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Supreme Court of Illinois.

Maria TURCIOS et al., Appellees, v. The DeBRULER COMPANY, Appellant.

No. 117962.

Decided: May 21, 2015


¶ 1 This appeal involves an action for wrongful death predicated on a suicide, allegedly brought about by the defendant's intentional infliction of emotional distress. The circuit court of Lake County granted defendant's motion to dismiss the wrongful death action, along with the related survival action, with prejudice, finding that “wrongful death via suicide” is not cognizable in Illinois. The appellate court vacated the trial court's dismissal order and remanded for further proceedings. 2014 IL App (2d) 130331.

¶ 2 For the reasons stated below, we reverse the judgment of the appellate court and affirm the judgment of the trial court.


¶ 4 On June 15, 2011, Nelsyn Caceras, also known as Ricardo Ortiz, allegedly committed suicide in the apartment he and his wife, Maria Turcios, rented in a development known as the Colonial Park Apartments, located in Park City, Illinois. Approximately six months later, Turcios filed a complaint in the Lake County circuit court against defendant, The DeBruler Company, the agent for Colonial Park Apartments. Turcios filed the complaint on behalf of herself and the couple's two minor children. Plaintiffs sought damages for intentional infliction of emotional distress (count I), wrongful eviction (count II), and breach of contract (count III). Plaintiffs amended the complaint by adding count IV, seeking damages under the Wrongful Death Act (740 ILCS 180/.01 et seq. (West 2012)), and count V, seeking damages under the survival statute (755 ILCS 5/27–6 (West 2012)). Turcios was later appointed special administrator of her late husband's estate, and the complaint was once again amended.

¶ 5 At issue here are the wrongful death and survival counts in the second amended complaint.1 According to the complaint, Turcios and Caceras entered into a written lease with defendant running from May 1, 2011, to April 30, 2012.2 Plaintiffs took possession of the apartment on May 1, and tendered the required security deposit and first month's rent. Just 10 days into the lease, Caceras received a letter from Colonial Park Apartments purporting to be “an official 30 days notice” of eviction. The letter advised that “[c]onstruction begins June 10,” and “unfortunately,” Caceras and Turcios did not qualify for an unspecified “new program.” Three additional letters followed. On May 20, the couple received a general reminder that they must vacate the apartment by June 9. On May 31, the couple was advised that the washers and dryers would be removed from the laundry room on June 13, and that “Colonial Park has decided to allow June 1–9, 2011 to be rent free.” On June 7, the couple received a letter advising that demolition work would begin soon, but the family could be transferred to another unit with free rent for the month of June.3 The couple received two telephone calls from defendant's agents pressuring them to move, and on June 1, 2011, the couple's tender of the June rent was refused.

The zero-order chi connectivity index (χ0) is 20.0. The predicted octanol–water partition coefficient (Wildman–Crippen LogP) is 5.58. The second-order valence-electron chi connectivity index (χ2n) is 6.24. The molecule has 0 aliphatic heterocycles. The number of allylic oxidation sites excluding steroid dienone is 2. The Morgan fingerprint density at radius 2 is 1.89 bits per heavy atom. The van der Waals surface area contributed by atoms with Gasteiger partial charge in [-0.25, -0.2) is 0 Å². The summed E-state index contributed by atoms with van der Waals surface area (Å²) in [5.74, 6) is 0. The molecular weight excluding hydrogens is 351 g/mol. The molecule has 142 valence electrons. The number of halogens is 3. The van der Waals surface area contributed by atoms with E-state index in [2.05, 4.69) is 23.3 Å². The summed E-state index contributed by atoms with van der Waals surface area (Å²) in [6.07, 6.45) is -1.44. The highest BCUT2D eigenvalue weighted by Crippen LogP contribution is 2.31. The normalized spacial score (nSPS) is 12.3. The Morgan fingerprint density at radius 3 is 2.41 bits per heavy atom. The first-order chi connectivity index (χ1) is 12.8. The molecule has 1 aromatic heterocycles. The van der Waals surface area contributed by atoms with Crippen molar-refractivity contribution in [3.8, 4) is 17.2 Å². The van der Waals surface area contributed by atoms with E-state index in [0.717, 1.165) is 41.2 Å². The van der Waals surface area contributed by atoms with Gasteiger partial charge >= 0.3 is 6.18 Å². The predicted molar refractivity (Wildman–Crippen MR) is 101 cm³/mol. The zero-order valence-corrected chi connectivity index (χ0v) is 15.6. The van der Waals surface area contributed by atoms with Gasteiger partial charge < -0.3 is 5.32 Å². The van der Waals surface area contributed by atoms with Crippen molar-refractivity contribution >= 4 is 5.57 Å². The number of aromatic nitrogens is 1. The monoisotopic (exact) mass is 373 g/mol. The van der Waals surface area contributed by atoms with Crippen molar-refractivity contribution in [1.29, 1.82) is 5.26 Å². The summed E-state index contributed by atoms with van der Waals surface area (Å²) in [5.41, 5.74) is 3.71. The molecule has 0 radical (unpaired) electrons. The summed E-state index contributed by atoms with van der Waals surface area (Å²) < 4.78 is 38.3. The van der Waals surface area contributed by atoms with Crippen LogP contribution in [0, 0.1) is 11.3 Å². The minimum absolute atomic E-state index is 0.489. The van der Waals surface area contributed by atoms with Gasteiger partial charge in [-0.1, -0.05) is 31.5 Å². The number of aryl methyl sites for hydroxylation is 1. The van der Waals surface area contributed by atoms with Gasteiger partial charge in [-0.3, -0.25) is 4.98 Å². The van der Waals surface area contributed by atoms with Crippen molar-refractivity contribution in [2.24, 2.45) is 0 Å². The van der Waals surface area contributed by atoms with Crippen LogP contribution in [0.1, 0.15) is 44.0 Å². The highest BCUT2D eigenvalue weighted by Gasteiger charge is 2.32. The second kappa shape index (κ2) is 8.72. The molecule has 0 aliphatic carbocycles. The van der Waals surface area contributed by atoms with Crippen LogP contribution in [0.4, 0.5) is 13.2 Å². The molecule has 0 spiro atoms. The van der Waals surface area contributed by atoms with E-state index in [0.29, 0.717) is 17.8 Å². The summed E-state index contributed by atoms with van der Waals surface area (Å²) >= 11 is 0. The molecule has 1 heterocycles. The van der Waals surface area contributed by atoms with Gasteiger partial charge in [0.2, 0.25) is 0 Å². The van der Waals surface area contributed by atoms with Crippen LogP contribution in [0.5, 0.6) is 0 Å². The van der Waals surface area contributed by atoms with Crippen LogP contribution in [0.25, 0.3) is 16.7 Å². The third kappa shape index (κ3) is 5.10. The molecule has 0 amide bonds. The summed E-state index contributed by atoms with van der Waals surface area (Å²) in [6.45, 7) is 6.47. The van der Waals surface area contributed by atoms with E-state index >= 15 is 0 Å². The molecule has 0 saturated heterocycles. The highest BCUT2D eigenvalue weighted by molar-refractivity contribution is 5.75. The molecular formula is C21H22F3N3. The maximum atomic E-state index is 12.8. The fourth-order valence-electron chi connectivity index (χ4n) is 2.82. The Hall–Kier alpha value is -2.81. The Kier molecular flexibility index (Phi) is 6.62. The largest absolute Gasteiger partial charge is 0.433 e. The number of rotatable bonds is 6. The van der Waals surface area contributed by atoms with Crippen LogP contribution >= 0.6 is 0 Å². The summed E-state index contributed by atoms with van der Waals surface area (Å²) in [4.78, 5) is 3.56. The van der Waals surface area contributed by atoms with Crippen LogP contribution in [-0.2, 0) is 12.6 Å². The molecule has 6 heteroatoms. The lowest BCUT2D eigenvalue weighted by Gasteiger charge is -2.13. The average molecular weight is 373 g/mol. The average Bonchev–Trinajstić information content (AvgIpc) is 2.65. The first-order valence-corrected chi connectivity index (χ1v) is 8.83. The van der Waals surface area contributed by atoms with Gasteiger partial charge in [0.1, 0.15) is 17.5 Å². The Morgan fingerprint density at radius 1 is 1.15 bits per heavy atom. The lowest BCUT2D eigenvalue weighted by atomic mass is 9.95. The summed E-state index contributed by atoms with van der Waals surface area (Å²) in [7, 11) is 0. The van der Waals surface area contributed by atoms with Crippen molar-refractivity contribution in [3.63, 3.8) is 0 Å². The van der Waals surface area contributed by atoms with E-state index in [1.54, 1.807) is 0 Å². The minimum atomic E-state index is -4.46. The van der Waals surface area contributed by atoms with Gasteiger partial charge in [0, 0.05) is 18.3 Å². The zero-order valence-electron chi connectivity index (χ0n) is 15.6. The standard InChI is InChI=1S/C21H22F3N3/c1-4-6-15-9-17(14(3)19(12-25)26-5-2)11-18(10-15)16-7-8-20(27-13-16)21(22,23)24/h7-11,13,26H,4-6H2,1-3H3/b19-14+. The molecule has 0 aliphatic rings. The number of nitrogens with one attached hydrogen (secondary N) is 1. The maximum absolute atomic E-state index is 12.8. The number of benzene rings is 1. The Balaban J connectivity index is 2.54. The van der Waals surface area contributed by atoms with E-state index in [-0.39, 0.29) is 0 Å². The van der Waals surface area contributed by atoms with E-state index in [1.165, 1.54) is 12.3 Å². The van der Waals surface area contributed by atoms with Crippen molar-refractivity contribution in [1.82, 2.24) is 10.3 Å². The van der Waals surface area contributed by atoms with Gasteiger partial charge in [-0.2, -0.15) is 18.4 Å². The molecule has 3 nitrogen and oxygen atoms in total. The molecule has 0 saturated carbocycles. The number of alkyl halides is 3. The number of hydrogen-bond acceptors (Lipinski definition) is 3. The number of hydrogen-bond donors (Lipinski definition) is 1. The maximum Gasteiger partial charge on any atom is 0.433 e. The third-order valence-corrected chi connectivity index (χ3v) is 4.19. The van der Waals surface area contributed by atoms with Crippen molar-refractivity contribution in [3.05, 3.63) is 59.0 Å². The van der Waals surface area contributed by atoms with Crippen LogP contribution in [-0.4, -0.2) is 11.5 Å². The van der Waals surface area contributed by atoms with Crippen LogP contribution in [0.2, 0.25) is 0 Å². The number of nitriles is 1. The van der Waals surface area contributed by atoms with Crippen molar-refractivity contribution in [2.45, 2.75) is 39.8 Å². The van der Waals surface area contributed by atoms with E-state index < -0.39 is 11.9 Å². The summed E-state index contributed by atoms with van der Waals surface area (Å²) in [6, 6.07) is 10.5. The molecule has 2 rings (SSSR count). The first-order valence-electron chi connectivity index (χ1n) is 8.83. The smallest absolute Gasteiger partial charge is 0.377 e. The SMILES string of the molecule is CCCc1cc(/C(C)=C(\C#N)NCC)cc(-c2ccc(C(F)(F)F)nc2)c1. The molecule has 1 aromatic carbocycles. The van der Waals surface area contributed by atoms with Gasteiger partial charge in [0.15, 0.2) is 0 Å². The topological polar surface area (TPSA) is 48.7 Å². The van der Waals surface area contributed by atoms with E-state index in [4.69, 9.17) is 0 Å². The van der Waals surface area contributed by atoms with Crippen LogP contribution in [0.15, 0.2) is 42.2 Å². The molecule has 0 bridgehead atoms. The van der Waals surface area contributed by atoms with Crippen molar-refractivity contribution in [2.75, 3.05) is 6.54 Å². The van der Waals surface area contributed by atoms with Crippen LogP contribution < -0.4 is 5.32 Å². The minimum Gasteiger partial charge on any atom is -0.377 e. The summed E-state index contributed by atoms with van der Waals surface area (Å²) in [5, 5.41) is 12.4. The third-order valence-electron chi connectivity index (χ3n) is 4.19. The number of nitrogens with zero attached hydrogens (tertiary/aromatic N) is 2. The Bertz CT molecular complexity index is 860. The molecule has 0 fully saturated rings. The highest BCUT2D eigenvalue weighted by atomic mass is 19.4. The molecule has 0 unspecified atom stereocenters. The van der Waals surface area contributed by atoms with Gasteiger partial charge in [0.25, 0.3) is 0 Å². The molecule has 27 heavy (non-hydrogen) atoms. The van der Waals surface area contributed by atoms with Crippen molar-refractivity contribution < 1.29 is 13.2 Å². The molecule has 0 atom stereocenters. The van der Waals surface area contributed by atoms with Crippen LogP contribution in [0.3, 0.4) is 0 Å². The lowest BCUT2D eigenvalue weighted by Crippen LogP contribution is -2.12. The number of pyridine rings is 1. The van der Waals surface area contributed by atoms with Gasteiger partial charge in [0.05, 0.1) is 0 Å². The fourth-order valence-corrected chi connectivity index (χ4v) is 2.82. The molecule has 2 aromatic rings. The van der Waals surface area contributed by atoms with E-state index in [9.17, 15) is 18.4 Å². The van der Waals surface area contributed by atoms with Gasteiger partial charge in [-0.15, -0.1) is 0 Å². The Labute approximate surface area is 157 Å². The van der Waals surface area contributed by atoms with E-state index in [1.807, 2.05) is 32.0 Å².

¶ 6 The complaint further alleges that the couple sought legal advice and were told that the lease was valid and that the landlord could not unilaterally terminate the lease. The couple also sought assistance through Catholic Charities, which had helped them navigate the leasing process because they did not speak English. The case manager, Juan Barrera, allegedly called defendant's agent, Gilena Borkoski, on May 12 and was told that the lease could be revoked at any time and was no longer valid. The complaint purportedly quotes portions of Barrera's case reports. His report from June 1 states that the couple reported “fatigue due to lack of sleep over this matter,” and that they both expressed that they are “depressed, anxious and angry” because “they feel that management is not willing to work with them.” Barrera's report from June 10, as quoted in the complaint, states: